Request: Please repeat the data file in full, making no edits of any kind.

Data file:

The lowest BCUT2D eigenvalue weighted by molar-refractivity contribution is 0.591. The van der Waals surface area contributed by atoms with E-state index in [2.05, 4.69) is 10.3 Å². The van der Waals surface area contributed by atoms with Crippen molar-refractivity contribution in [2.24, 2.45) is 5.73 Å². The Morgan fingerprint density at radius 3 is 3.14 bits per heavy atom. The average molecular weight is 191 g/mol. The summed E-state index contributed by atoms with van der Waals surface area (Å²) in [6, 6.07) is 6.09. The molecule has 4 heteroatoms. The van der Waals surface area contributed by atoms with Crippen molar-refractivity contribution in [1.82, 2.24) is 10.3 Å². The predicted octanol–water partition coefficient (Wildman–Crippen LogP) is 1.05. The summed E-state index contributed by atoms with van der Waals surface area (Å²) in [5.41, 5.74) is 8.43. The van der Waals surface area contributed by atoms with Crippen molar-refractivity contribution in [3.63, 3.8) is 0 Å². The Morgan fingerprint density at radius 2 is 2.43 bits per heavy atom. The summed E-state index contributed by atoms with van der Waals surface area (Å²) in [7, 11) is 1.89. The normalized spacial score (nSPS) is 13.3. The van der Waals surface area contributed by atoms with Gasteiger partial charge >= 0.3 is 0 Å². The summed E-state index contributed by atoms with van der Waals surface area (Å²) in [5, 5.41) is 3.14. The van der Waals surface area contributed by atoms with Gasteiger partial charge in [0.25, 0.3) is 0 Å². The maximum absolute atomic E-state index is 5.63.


The lowest BCUT2D eigenvalue weighted by molar-refractivity contribution is 0.591. The van der Waals surface area contributed by atoms with E-state index in [2.05, 4.69) is 10.3 Å². The van der Waals surface area contributed by atoms with Crippen molar-refractivity contribution in [2.24, 2.45) is 5.73 Å². The Morgan fingerprint density at radius 3 is 3.14 bits per heavy atom. The average molecular weight is 191 g/mol. The summed E-state index contributed by atoms with van der Waals surface area (Å²) in [6, 6.07) is 6.09. The molecule has 4 heteroatoms. The van der Waals surface area contributed by atoms with Crippen molar-refractivity contribution in [1.82, 2.24) is 10.3 Å². The predicted octanol–water partition coefficient (Wildman–Crippen LogP) is 1.05. The summed E-state index contributed by atoms with van der Waals surface area (Å²) in [5.41, 5.74) is 8.43. The van der Waals surface area contributed by atoms with Crippen molar-refractivity contribution in [3.63, 3.8) is 0 Å². The Morgan fingerprint density at radius 2 is 2.43 bits per heavy atom. The summed E-state index contributed by atoms with van der Waals surface area (Å²) in [7, 11) is 1.89. The normalized spacial score (nSPS) is 13.3. The van der Waals surface area contributed by atoms with Gasteiger partial charge >= 0.3 is 0 Å². The summed E-state index contributed by atoms with van der Waals surface area (Å²) in [5, 5.41) is 3.14. The van der Waals surface area contributed by atoms with Gasteiger partial charge in [0.25, 0.3) is 0 Å². The maximum absolute atomic E-state index is 5.63.